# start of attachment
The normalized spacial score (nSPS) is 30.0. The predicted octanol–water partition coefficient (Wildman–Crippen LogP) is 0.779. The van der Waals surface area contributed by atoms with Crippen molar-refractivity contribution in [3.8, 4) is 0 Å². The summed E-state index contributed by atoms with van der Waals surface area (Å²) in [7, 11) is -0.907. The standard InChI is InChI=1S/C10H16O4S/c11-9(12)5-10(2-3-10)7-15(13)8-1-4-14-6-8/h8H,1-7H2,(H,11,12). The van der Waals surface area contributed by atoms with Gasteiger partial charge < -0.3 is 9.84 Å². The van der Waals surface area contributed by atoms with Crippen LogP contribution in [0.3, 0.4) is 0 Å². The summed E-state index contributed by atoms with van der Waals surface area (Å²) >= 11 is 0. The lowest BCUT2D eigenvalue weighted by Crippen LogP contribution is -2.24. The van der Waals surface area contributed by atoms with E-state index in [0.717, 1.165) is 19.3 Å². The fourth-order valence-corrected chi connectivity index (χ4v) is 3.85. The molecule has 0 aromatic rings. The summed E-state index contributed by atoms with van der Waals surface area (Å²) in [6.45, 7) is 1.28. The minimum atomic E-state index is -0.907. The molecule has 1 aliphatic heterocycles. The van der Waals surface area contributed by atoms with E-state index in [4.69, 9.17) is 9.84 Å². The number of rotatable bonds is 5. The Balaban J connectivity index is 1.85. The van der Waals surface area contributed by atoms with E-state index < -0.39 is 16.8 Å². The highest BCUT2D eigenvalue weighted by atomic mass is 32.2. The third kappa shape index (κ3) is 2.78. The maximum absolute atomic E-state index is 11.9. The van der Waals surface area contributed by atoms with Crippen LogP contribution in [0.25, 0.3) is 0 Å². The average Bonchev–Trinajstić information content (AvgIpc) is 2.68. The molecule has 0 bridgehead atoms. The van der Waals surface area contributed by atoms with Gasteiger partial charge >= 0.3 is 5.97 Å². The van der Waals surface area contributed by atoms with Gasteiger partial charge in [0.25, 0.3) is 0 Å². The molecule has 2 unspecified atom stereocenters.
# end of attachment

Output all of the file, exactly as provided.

The normalized spacial score (nSPS) is 30.0. The predicted octanol–water partition coefficient (Wildman–Crippen LogP) is 0.779. The van der Waals surface area contributed by atoms with Crippen molar-refractivity contribution in [3.8, 4) is 0 Å². The summed E-state index contributed by atoms with van der Waals surface area (Å²) in [7, 11) is -0.907. The standard InChI is InChI=1S/C10H16O4S/c11-9(12)5-10(2-3-10)7-15(13)8-1-4-14-6-8/h8H,1-7H2,(H,11,12). The van der Waals surface area contributed by atoms with Gasteiger partial charge < -0.3 is 9.84 Å². The van der Waals surface area contributed by atoms with Crippen LogP contribution in [0.3, 0.4) is 0 Å². The summed E-state index contributed by atoms with van der Waals surface area (Å²) >= 11 is 0. The lowest BCUT2D eigenvalue weighted by Crippen LogP contribution is -2.24. The van der Waals surface area contributed by atoms with E-state index in [0.717, 1.165) is 19.3 Å². The fourth-order valence-corrected chi connectivity index (χ4v) is 3.85. The molecule has 0 aromatic rings. The summed E-state index contributed by atoms with van der Waals surface area (Å²) in [6.45, 7) is 1.28. The minimum atomic E-state index is -0.907. The molecule has 1 aliphatic heterocycles. The van der Waals surface area contributed by atoms with E-state index in [4.69, 9.17) is 9.84 Å². The number of rotatable bonds is 5. The Balaban J connectivity index is 1.85. The van der Waals surface area contributed by atoms with E-state index < -0.39 is 16.8 Å². The highest BCUT2D eigenvalue weighted by atomic mass is 32.2. The third kappa shape index (κ3) is 2.78. The maximum absolute atomic E-state index is 11.9. The van der Waals surface area contributed by atoms with Crippen LogP contribution in [0.25, 0.3) is 0 Å². The average Bonchev–Trinajstić information content (AvgIpc) is 2.68. The molecule has 0 bridgehead atoms. The van der Waals surface area contributed by atoms with Gasteiger partial charge >= 0.3 is 5.97 Å². The van der Waals surface area contributed by atoms with Gasteiger partial charge in [0.25, 0.3) is 0 Å². The molecule has 2 unspecified atom stereocenters.